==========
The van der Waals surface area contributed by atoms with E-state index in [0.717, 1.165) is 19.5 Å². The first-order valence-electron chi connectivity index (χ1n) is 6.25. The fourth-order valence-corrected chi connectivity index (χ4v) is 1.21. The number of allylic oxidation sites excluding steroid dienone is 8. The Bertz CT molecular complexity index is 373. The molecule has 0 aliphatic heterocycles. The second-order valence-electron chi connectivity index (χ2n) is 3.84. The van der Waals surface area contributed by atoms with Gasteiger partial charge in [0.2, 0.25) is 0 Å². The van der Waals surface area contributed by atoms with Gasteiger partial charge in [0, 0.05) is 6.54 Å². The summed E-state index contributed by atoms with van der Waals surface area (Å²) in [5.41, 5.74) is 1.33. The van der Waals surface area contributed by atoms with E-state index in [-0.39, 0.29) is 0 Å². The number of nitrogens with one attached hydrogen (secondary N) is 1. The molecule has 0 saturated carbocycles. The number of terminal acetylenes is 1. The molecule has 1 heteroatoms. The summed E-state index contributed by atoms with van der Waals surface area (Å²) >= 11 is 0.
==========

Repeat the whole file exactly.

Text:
The van der Waals surface area contributed by atoms with E-state index in [0.717, 1.165) is 19.5 Å². The first-order valence-electron chi connectivity index (χ1n) is 6.25. The fourth-order valence-corrected chi connectivity index (χ4v) is 1.21. The number of allylic oxidation sites excluding steroid dienone is 8. The Bertz CT molecular complexity index is 373. The molecule has 0 aliphatic heterocycles. The second-order valence-electron chi connectivity index (χ2n) is 3.84. The van der Waals surface area contributed by atoms with Gasteiger partial charge in [0.2, 0.25) is 0 Å². The van der Waals surface area contributed by atoms with Gasteiger partial charge in [0, 0.05) is 6.54 Å². The summed E-state index contributed by atoms with van der Waals surface area (Å²) in [5.41, 5.74) is 1.33. The van der Waals surface area contributed by atoms with E-state index in [-0.39, 0.29) is 0 Å². The number of nitrogens with one attached hydrogen (secondary N) is 1. The molecule has 0 saturated carbocycles. The number of terminal acetylenes is 1. The molecule has 1 heteroatoms. The summed E-state index contributed by atoms with van der Waals surface area (Å²) >= 11 is 0.